By nature, I am a tidy, clean person whose delicate sensibilities are assaulted by dirt, clutter or mess.
I, like William Morris, the famous designer of gaudy wallpaper much loved by the colour-blind and terminally smug, believe that nothing should be in one’s house which is neither useful nor beautiful. Sadly, by transposing this mantra to the contents of my house, not much would be left. The kids would scrape through on the latter clause, perhaps, but I’m not sure I’d meet either of the criteria.
No one else in my house is either clean or tidy. They are slatternly, filthy and strew their detritus over impossibly large surface areas. I know it’s fashionable to say that children should get dirty/lick germs off the floor/surf on landfill sites etc, but in fairness, the people who say this kind of trite nonsense aren’t standing by the washing machine offering to do my laundry. I’m all for a bit of dirt. Just not a huge amount of dirt. Especially if it’s trodden into my bed and discovered at 2am when I’m half-cut and unable to remember my own name, let alone how to operate a vacuum cleaner.
All my lofty ideas about dressing my children in natural fibres so their innocent skin could breathe without being hampered by a layer of chemicals went out of the window when I realised that they were both far too toxic to wear anything hewn from hessian or hemp. Five minutes in linen and my children will look as if they’ve just crawled out of a skip, even if you’ve kept them in a hermetically-sealed, empty Perspex box since the moment they got changed.
But still I persevere. And so, it comes to pass that it is time to ‘deep cleanse’ the house, a job that should by rights involve the chemical incident unit from the local fire station, a battalion of obsessive compulsive cleaners and an exorcist, but which in reality involves me with a rag and some Mr Muscle.
In the true spirit of one who procrastinates about procrastinating, I have devised a handy 10 point list to help all of you out there who are contemplating a spring clean in the near future. By reading it, you are wasting precious scrubbing time. Read it twice. Read it until it’s summer and therefore illegal to spring clean in all civilised parts of the world.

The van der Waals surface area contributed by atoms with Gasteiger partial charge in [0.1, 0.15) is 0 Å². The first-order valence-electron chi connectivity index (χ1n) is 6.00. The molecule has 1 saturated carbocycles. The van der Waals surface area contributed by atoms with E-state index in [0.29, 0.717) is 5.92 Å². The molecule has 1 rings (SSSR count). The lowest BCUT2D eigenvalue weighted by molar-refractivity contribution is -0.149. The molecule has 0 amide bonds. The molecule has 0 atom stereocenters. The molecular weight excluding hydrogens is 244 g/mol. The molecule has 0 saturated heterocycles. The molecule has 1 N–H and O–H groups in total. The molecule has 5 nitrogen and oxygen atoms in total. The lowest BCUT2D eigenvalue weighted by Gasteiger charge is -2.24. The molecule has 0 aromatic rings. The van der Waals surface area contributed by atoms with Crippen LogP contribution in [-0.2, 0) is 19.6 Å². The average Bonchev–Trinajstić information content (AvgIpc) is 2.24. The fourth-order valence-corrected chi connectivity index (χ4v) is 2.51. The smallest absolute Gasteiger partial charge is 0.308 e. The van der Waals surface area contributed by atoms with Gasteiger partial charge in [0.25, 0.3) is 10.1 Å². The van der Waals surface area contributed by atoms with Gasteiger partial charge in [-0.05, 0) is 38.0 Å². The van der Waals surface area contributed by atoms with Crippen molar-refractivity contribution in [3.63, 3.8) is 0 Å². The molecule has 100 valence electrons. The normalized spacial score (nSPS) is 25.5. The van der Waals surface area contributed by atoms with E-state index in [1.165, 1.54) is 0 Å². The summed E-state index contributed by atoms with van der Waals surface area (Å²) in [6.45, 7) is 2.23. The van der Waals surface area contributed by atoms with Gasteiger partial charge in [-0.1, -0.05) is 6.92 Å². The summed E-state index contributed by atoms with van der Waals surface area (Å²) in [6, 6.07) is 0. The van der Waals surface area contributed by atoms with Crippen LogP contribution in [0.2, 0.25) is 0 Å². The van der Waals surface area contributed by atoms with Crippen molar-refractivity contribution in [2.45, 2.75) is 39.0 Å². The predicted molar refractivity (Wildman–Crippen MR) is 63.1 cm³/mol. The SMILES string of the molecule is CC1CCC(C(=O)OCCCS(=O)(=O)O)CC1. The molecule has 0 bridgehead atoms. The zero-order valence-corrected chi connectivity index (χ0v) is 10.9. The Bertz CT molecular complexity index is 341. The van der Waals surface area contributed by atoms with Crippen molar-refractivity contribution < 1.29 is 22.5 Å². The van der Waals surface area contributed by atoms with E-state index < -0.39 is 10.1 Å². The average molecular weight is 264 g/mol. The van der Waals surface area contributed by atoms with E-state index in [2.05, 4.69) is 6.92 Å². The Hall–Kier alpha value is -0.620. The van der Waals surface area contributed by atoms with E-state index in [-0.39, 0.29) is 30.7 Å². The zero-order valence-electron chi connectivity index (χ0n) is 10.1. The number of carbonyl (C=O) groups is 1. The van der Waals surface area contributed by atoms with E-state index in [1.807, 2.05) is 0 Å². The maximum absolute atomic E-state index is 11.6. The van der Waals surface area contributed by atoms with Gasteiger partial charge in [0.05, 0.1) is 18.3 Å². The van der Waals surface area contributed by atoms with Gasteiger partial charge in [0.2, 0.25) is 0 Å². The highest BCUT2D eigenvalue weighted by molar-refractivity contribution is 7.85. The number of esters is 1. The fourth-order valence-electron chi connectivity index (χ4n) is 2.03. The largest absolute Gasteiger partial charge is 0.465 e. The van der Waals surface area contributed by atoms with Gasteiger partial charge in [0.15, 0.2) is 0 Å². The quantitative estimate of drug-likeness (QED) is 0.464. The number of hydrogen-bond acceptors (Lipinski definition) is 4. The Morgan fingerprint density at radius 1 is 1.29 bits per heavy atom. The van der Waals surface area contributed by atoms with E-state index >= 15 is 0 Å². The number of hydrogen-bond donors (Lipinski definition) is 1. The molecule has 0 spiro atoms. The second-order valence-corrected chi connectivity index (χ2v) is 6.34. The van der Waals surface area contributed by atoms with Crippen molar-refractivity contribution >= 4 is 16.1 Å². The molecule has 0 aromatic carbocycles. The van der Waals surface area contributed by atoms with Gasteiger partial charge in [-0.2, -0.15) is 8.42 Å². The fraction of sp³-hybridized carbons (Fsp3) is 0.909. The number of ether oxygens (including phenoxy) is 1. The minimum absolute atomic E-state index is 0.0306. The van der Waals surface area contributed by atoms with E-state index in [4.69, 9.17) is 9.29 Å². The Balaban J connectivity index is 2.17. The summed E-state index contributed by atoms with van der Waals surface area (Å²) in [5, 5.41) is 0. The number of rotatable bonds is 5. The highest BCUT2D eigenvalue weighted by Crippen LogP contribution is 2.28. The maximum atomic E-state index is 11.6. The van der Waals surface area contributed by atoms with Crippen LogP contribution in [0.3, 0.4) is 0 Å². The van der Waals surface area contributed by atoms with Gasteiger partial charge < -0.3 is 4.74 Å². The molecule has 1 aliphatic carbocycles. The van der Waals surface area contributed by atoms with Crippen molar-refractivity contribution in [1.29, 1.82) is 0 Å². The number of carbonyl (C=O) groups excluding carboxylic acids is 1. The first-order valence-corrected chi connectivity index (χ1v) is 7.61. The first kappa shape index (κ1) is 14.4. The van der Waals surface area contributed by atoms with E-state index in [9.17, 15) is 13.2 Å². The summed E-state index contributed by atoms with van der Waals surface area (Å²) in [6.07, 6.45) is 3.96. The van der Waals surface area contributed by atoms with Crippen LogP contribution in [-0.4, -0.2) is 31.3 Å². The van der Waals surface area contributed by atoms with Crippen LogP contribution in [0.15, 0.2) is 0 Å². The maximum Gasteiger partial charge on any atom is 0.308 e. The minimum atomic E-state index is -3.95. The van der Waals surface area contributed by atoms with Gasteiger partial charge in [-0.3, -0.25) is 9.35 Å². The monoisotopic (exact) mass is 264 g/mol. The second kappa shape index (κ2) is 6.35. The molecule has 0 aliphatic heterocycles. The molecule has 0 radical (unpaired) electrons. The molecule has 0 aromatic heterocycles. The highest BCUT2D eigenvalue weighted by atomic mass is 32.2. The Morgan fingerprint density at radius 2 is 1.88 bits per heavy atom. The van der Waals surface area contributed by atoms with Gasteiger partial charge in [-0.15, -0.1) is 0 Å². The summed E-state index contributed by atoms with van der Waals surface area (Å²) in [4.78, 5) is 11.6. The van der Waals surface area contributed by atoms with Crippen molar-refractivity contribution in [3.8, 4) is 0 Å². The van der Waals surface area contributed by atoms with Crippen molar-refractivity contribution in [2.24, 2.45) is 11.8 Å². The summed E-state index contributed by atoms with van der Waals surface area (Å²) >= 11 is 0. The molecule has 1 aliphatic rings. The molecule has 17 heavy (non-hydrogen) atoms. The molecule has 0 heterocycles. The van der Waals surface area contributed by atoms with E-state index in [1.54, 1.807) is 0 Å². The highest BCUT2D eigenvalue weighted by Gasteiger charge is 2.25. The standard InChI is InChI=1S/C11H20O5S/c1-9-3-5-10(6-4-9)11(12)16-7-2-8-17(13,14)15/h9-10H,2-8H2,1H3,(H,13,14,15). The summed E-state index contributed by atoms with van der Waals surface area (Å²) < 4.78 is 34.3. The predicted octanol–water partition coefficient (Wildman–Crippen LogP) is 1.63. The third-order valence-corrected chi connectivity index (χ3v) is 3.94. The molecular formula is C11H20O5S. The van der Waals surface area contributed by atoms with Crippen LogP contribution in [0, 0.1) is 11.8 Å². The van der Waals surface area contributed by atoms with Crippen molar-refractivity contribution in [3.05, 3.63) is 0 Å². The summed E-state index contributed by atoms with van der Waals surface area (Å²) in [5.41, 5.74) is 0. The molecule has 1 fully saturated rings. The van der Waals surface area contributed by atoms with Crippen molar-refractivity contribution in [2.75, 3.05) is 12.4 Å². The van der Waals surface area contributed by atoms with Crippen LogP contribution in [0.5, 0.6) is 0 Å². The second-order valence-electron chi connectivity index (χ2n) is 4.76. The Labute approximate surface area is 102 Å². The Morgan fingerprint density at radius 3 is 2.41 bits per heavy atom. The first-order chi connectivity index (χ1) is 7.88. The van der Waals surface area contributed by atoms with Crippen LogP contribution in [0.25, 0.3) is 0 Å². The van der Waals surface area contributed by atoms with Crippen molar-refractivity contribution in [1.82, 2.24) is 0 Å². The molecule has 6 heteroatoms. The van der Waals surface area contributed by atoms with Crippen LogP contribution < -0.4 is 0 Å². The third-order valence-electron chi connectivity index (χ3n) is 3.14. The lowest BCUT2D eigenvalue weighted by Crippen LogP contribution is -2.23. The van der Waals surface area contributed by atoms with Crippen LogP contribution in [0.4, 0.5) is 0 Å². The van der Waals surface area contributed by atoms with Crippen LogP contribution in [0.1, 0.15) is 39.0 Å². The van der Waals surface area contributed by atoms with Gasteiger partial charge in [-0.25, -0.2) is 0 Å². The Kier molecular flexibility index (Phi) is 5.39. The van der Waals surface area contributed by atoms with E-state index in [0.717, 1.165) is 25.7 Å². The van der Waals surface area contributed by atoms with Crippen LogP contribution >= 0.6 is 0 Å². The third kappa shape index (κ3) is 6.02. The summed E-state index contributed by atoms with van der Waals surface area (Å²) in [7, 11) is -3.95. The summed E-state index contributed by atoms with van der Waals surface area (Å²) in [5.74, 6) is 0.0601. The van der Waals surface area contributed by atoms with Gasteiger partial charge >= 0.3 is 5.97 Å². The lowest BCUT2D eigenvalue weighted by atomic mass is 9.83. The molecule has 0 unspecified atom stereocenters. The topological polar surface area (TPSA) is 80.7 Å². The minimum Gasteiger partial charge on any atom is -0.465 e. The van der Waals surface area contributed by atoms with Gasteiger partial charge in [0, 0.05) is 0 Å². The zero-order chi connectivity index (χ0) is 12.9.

1) The custom of an annual spring clean began more than 3,500 years ago when an ancient Jewish tradition involved thoroughly cleansing the home in anticipation of the spring-time holiday of Passover. The idea was to remove any leavened foodstuffs (generally breadcrumbs) from the house – ‘bedikat chametz’ involved searching for crumbs by candlelight. In the olden days, this passed as entertainment.
2) In Britain, the practice was adopted in springtime because, after dusting, the high winds of March would blow away any debris. Or blow it around the house, one or the other.
3) You know that you are mentally prepared for the mammoth task of cleaning your house from top to bottom when you can answer ‘yes’ to the following question: “Can I cope with whatever horrors might be lurking behind the fridge?” Only the hardcore make it past this particular deal-breaker, fewer still cope with pulling the oven out to have a look at what’s underneath (I believe I may have struck oil behind mine. Other options are too distressing to contemplate).
4) Typing ‘spring cleaning’ into Google throws up around 277,000 entries – proof, if ever it were needed, that people will do absolutely anything to avoid getting out the dusters and the window cleaner, including building their own spring cleaning tips websites.
5) Using ‘fun’ spring cleaning products, like leopardskin-patterned dustpan and brush sets or a hilarious pair of rubber gloves with fake ermine cuffs, will not make the actual task any less miserable, sadly. It will just make it a miserable task you are completing while looking like a total twat.
6) You don’t have to use industrial amounts of chemicals to clean your house – you can use vinegar for most jobs, instead. Then, in addition to being clean, your house will smell like a pickling factory, a fish and chip shop or a particularly rancid tramp.
7) Always clean from top to bottom. If you live in a bungalow or a flat, consider yourself completely exempt from spring cleaning due to circumstances completely out of your control.
8) Snow White famously spring-cleaned the dwarves’ cottage with the help of her forest friends. Your family pets are highly unlikely to offer anything but a hindrance and are very possibly the reason you need to spring clean in the first place.
9) If you simply can’t motivate yourself to spring clean, make a point of seeing the positive side of living in impenetrable filth. Those cobwebs are a ready-made Halloween decoration, and if you spray them with a little glitter they’ll look a treat at Christmas.
10) Ardent spring cleaners won’t just stop when the house is sparkling. With the merest encouragement they will also start zealously spring cleaning their finances, their relationship and their entire lives. These people must be avoided at all costs unless you are amongst their number or enjoy feeling deeply insecure, worthless and desperate.
Thus far, I have cleaned out one drawer, and I am utterly exhausted. Next stop: dusting the Tequila bottle.